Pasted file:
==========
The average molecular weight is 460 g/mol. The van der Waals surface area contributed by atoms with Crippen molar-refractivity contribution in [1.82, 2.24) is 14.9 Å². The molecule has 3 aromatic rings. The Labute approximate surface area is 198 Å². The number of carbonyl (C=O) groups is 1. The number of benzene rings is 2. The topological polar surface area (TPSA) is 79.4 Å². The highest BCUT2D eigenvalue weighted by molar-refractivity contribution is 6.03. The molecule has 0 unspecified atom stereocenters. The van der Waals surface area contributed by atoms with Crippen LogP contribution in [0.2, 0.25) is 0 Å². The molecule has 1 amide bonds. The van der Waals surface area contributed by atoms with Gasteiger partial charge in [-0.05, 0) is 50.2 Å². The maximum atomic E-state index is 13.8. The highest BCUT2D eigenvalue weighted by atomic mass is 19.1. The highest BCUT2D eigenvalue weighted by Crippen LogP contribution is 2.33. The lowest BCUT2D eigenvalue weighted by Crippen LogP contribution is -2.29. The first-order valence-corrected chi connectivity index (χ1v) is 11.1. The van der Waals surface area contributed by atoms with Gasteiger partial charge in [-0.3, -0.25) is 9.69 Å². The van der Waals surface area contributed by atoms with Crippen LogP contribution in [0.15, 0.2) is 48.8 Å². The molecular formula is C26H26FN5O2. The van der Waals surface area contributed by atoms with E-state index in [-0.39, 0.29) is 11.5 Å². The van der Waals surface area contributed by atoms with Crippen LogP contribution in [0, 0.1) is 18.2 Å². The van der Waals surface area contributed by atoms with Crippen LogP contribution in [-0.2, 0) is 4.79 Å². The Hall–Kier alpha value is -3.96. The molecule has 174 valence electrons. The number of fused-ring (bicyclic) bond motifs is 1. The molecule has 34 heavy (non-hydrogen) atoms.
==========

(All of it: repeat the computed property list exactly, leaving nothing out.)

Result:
The average molecular weight is 460 g/mol. The van der Waals surface area contributed by atoms with Crippen molar-refractivity contribution in [1.82, 2.24) is 14.9 Å². The molecule has 3 aromatic rings. The Labute approximate surface area is 198 Å². The number of carbonyl (C=O) groups is 1. The number of benzene rings is 2. The topological polar surface area (TPSA) is 79.4 Å². The highest BCUT2D eigenvalue weighted by molar-refractivity contribution is 6.03. The molecule has 0 unspecified atom stereocenters. The van der Waals surface area contributed by atoms with Crippen LogP contribution in [0.2, 0.25) is 0 Å². The molecule has 1 amide bonds. The van der Waals surface area contributed by atoms with Gasteiger partial charge in [-0.05, 0) is 50.2 Å². The maximum atomic E-state index is 13.8. The highest BCUT2D eigenvalue weighted by atomic mass is 19.1. The highest BCUT2D eigenvalue weighted by Crippen LogP contribution is 2.33. The lowest BCUT2D eigenvalue weighted by Crippen LogP contribution is -2.29. The first-order valence-corrected chi connectivity index (χ1v) is 11.1. The van der Waals surface area contributed by atoms with Gasteiger partial charge in [-0.3, -0.25) is 9.69 Å². The van der Waals surface area contributed by atoms with Crippen LogP contribution in [0.15, 0.2) is 48.8 Å². The molecular formula is C26H26FN5O2. The van der Waals surface area contributed by atoms with E-state index in [-0.39, 0.29) is 11.5 Å². The van der Waals surface area contributed by atoms with Crippen LogP contribution in [0, 0.1) is 18.2 Å². The van der Waals surface area contributed by atoms with Crippen LogP contribution in [-0.2, 0) is 4.79 Å². The Hall–Kier alpha value is -3.96. The molecule has 174 valence electrons. The number of fused-ring (bicyclic) bond motifs is 1. The molecule has 34 heavy (non-hydrogen) atoms.